Dec 30 2009

What’s for Dinner

This week in our box we got: a bag of walnuts in their shells, two butternut squashes (and just when I’d managed to cook the last one we had knocking around—I steamed it and mashed it up with some ginger last week), three leeks, a bunch of collard greens, a head of lettuce, one purple cabbage, six kiwis, two pounds of satsumas, and a bunch of carrots. I also have a bulb of fennel left over from last week.

The newsletter tucked into the box identifies the carrots particularly as Nantes carrots. I Googled that and learned: “Nantes Carrots are more popular in Europe than in North America. Though the flavour has been praised in North America, they are not grown commercially because they don’t store particularly well. They tend to split or crack when machine-harvested, and don’t survive shipping well.” So now I feel pleased with my unusual variety of carrots from our local farmers.

The newsletter also has this to say about purple cabbage: “During cultivation, purple cabbage changes its color according to the pH of the soil. On acidic soils, the leaves grow more reddish-purple while an alkaline soil will produce a greenish-yellow colored cabbage. This is because of pigment molecules called anthocyanins. On cooking, purple cabbage will normally turn blue. To retain the red/purple color it is necessary to add vinegar or acidic fruit to the pot.” So that’s interesting!

Tonight we’re having spaghetti carbonara with a salad of lettuce, fennel, and carrots. Tomorrow I’ll make black eyed peas with the leeks, collard greens, and some bacon, and probably some cornbread too. We’ll take the leftovers with us on Friday when we leave for Reno to spend the weekend with Nonna and Pappy and the anti-Sara, so that we can have the traditional Southern meal (which is really, according to Wikipedia, the traditional Jewish meal?) for good luck on New Year’s Day. We’ll be back Sunday night, so Monday we’ll have pork chops and sauteed purple cabbage (I’m going to watch closely to see if it turns blue!), and Tuesday butternut squash soup. The fruit as usual will be eaten straight, and as for the walnuts, I guess I’ll just put them into a bowl with a nutcracker and see what happens.

I hope everyone has a fun New Year’s Eve, and I wish you all good luck in the coming year!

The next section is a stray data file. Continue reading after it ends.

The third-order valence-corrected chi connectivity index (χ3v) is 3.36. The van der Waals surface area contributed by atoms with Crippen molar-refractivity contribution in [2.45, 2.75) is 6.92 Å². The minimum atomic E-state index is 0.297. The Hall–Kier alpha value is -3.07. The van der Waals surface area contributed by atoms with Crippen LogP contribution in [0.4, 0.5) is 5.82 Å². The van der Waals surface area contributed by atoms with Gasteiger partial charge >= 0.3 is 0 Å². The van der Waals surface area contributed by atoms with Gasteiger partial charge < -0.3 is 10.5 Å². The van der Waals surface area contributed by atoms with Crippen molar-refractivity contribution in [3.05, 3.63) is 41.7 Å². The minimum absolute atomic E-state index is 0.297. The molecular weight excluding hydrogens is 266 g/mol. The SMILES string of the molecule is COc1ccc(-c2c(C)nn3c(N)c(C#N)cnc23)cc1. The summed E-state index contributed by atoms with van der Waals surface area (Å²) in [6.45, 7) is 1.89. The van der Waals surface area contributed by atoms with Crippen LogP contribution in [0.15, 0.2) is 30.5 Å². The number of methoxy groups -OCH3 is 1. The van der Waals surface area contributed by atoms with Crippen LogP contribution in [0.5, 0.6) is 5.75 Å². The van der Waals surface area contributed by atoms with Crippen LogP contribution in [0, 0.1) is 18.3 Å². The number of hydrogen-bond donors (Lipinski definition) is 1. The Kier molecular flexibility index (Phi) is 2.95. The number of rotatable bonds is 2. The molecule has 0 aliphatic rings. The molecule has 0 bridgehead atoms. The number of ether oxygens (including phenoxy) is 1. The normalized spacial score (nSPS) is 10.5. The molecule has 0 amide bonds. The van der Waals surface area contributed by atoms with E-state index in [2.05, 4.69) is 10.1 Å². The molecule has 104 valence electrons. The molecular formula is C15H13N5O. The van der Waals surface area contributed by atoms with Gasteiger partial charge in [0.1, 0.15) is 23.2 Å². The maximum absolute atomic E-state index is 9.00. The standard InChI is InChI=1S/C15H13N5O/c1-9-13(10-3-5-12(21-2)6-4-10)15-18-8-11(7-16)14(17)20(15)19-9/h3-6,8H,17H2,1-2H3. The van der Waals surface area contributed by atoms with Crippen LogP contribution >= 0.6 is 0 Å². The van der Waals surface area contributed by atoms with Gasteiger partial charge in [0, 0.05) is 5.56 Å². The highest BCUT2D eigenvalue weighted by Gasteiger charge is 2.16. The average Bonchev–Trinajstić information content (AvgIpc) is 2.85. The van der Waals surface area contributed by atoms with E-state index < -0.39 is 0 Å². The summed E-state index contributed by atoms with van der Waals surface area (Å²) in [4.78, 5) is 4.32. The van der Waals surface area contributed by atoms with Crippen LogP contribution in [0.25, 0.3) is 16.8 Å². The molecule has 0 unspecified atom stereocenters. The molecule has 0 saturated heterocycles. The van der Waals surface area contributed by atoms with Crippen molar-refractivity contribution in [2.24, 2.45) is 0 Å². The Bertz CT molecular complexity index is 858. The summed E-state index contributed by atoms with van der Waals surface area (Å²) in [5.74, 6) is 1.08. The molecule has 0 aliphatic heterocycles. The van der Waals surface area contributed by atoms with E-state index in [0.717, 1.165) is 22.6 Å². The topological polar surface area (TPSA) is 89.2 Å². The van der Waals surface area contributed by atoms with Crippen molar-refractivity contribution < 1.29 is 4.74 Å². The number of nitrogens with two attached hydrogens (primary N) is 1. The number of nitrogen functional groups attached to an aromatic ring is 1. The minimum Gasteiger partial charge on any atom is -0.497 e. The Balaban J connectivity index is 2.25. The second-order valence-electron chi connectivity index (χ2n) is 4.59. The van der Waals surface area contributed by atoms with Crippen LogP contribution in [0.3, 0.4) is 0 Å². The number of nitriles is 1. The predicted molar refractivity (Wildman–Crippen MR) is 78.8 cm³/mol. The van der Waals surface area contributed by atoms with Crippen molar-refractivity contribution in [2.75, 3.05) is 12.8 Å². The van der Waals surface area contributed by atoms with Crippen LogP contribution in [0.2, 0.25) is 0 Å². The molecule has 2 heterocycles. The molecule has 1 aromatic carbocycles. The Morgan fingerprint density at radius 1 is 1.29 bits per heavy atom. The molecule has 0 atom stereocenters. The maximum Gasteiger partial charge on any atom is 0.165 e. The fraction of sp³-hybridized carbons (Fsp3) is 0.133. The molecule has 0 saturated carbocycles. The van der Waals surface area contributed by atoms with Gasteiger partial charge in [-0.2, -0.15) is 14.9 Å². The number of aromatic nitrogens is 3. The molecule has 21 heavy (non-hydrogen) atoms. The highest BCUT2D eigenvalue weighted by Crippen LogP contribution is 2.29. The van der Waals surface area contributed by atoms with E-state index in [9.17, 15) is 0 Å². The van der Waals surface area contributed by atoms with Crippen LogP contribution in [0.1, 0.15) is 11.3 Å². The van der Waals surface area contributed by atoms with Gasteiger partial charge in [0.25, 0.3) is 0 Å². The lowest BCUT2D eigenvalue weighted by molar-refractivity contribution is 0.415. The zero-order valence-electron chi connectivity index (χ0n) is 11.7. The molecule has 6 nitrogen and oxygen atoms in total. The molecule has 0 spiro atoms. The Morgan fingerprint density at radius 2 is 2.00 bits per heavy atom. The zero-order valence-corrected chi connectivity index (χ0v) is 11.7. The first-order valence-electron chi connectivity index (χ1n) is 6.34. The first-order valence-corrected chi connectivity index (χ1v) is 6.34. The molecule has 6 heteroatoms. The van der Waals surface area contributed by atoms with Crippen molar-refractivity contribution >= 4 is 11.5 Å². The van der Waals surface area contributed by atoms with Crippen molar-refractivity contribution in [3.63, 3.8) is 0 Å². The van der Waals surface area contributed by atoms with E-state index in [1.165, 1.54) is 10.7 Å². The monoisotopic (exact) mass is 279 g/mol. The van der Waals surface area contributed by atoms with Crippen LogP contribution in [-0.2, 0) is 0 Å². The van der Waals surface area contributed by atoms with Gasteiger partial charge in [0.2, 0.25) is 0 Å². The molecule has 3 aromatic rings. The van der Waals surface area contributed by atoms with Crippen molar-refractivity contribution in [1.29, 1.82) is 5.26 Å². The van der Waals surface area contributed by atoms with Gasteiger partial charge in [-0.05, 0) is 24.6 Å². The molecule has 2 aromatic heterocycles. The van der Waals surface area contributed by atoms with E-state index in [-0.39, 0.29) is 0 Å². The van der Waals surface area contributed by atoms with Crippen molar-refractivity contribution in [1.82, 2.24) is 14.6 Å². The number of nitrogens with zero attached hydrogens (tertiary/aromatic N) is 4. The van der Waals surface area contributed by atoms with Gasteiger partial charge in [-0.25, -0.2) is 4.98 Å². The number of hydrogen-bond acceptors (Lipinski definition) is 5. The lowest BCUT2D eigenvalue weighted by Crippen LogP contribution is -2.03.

Dec 28 2009

At the Park

Here’s a couple pictures I took of Robin at the park:

tree climbing

behind bars

You can see that he’s got Percy the Engine grasped in one of hands, and Boo the Teddy Bear in the other. It’s much harder for him to climb up the play structures with both his hands full, but he won’t go out without his favorite toys.

Boo was an impulse buy, a souvenir picked up in a Las Vegas Airport gift shop in order to calm a cranky toddler on the next leg of his flight. Robin has other stuffed animals and dolls, but he’s latched on to this one to the exclusion of all others. We call him the Little Bear with the Big Gambling Problem, and sometimes we make up bedtime stories for Robin all about how down-and-out Boo was before a kind little boy rescued him from the lure of the one-armed bandits.

littlest hobo

This is the box the vegetables come in. I keep it around because Robin likes to play in it. When we got home from the park he was so tuckered out that he climbed into his box and fell asleep with his coat on. Aww, the littlest hobo!

Dec 25 2009

Merry Christmas!

I hope all of you who celebrate Christmas are having a wonderful day today. I made chocolate chip pancakes this morning, and we’re taking it easy and enjoying all our new toys. We opened our presents on the solstice, but that doesn’t mean we can’t heap them around ourselves in piles and enjoy them all over again now. Which is exactly what Robin is doing:

(My big present this year was a brand new camera, the first fruits of which you are viewing right now!)

As you can see, Robin got some fuzzy new shoes (and some new clothes, not pictured), along with a whole depot’s worth of Thomas the Tank Engine merchandise. I’m not sure I’ve posted about this yet, but as anyone who has spoken to Robin recently knows, the boy is obsessed with trains. “Choo choo!” is often his first word in the morning and his last at night. He brings his trains to bed with him, and he won’t leave the house without at least one engine clutched in his little fist.

I thought maybe this train mania was a Phillips genetic legacy, but then one day at the park another little boy spotted the train Robin was holding, and started shouting urgently to his mommy: “Choo choo! Choo choo! Choo choo!” So now I’ve decided that it’s a more universal thing—little boys just love trains.